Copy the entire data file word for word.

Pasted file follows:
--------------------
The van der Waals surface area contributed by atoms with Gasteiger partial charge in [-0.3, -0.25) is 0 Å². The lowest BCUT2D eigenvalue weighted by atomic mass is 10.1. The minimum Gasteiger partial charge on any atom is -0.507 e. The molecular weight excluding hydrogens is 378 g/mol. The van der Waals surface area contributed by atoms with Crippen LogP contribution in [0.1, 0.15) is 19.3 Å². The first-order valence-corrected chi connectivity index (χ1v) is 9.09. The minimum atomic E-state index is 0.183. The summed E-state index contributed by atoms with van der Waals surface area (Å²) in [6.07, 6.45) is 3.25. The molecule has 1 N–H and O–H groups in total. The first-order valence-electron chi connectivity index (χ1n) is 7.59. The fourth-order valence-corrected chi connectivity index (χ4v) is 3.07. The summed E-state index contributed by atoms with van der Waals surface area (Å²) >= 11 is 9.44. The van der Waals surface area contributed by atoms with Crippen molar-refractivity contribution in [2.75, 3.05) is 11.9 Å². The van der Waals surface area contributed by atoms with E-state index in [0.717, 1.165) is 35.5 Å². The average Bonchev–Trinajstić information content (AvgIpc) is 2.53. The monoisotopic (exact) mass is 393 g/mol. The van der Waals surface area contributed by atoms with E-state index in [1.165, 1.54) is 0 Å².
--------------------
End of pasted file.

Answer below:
The van der Waals surface area contributed by atoms with Gasteiger partial charge in [-0.3, -0.25) is 0 Å². The lowest BCUT2D eigenvalue weighted by atomic mass is 10.1. The minimum Gasteiger partial charge on any atom is -0.507 e. The molecular weight excluding hydrogens is 378 g/mol. The van der Waals surface area contributed by atoms with Crippen LogP contribution in [0.1, 0.15) is 19.3 Å². The first-order valence-corrected chi connectivity index (χ1v) is 9.09. The minimum atomic E-state index is 0.183. The summed E-state index contributed by atoms with van der Waals surface area (Å²) in [6.07, 6.45) is 3.25. The molecule has 1 N–H and O–H groups in total. The first-order valence-electron chi connectivity index (χ1n) is 7.59. The fourth-order valence-corrected chi connectivity index (χ4v) is 3.07. The summed E-state index contributed by atoms with van der Waals surface area (Å²) >= 11 is 9.44. The van der Waals surface area contributed by atoms with Crippen molar-refractivity contribution in [2.75, 3.05) is 11.9 Å². The van der Waals surface area contributed by atoms with E-state index in [0.717, 1.165) is 35.5 Å². The average Bonchev–Trinajstić information content (AvgIpc) is 2.53. The monoisotopic (exact) mass is 393 g/mol. The van der Waals surface area contributed by atoms with E-state index in [1.165, 1.54) is 0 Å².